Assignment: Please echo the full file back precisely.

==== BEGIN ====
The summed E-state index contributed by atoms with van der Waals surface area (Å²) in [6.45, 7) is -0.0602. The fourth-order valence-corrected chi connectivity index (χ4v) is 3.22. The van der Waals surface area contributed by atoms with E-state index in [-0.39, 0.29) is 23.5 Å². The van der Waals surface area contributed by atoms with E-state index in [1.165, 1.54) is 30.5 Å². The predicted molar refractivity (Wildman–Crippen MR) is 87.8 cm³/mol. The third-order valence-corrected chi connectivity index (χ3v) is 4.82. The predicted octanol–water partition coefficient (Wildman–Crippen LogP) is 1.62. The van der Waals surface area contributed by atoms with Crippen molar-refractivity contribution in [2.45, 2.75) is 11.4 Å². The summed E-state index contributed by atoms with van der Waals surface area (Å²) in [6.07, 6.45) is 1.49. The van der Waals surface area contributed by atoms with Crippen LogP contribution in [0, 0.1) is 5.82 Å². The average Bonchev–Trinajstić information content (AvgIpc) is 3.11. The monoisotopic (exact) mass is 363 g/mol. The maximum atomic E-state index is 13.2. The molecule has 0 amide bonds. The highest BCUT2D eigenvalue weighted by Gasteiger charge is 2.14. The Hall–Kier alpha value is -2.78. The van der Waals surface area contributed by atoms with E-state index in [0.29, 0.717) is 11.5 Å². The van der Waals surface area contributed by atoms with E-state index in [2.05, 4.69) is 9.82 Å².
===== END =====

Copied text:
The summed E-state index contributed by atoms with van der Waals surface area (Å²) in [6.45, 7) is -0.0602. The fourth-order valence-corrected chi connectivity index (χ4v) is 3.22. The van der Waals surface area contributed by atoms with E-state index in [-0.39, 0.29) is 23.5 Å². The van der Waals surface area contributed by atoms with E-state index in [1.165, 1.54) is 30.5 Å². The predicted molar refractivity (Wildman–Crippen MR) is 87.8 cm³/mol. The third-order valence-corrected chi connectivity index (χ3v) is 4.82. The predicted octanol–water partition coefficient (Wildman–Crippen LogP) is 1.62. The van der Waals surface area contributed by atoms with Crippen molar-refractivity contribution in [2.45, 2.75) is 11.4 Å². The summed E-state index contributed by atoms with van der Waals surface area (Å²) in [6.07, 6.45) is 1.49. The van der Waals surface area contributed by atoms with Crippen LogP contribution in [0, 0.1) is 5.82 Å². The average Bonchev–Trinajstić information content (AvgIpc) is 3.11. The monoisotopic (exact) mass is 363 g/mol. The maximum atomic E-state index is 13.2. The molecule has 0 amide bonds. The highest BCUT2D eigenvalue weighted by Gasteiger charge is 2.14. The Hall–Kier alpha value is -2.78. The van der Waals surface area contributed by atoms with E-state index in [0.29, 0.717) is 11.5 Å². The van der Waals surface area contributed by atoms with E-state index in [2.05, 4.69) is 9.82 Å².